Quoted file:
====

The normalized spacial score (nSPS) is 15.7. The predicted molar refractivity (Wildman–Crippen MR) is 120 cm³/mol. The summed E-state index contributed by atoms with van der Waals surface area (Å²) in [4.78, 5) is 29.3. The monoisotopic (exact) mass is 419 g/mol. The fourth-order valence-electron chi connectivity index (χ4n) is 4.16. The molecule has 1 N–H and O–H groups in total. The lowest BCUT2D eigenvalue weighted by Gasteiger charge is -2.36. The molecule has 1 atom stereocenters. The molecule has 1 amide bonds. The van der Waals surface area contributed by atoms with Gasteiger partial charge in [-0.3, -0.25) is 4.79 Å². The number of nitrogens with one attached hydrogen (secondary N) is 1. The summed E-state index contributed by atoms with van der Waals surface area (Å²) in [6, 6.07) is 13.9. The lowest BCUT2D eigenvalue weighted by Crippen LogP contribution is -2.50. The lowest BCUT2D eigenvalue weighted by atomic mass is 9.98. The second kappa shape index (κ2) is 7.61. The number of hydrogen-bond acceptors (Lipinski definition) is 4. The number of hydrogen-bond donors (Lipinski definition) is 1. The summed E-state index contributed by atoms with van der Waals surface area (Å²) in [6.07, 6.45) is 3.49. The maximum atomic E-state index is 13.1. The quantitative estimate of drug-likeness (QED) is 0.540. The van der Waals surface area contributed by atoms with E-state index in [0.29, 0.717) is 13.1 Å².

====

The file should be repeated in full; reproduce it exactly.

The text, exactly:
The normalized spacial score (nSPS) is 15.7. The predicted molar refractivity (Wildman–Crippen MR) is 120 cm³/mol. The summed E-state index contributed by atoms with van der Waals surface area (Å²) in [4.78, 5) is 29.3. The monoisotopic (exact) mass is 419 g/mol. The fourth-order valence-electron chi connectivity index (χ4n) is 4.16. The molecule has 1 N–H and O–H groups in total. The lowest BCUT2D eigenvalue weighted by Gasteiger charge is -2.36. The molecule has 1 atom stereocenters. The molecule has 1 amide bonds. The van der Waals surface area contributed by atoms with Gasteiger partial charge in [-0.3, -0.25) is 4.79 Å². The number of nitrogens with one attached hydrogen (secondary N) is 1. The summed E-state index contributed by atoms with van der Waals surface area (Å²) in [6, 6.07) is 13.9. The lowest BCUT2D eigenvalue weighted by Crippen LogP contribution is -2.50. The lowest BCUT2D eigenvalue weighted by atomic mass is 9.98. The second kappa shape index (κ2) is 7.61. The number of hydrogen-bond acceptors (Lipinski definition) is 4. The number of hydrogen-bond donors (Lipinski definition) is 1. The summed E-state index contributed by atoms with van der Waals surface area (Å²) in [6.07, 6.45) is 3.49. The maximum atomic E-state index is 13.1. The quantitative estimate of drug-likeness (QED) is 0.540. The van der Waals surface area contributed by atoms with E-state index in [0.29, 0.717) is 13.1 Å².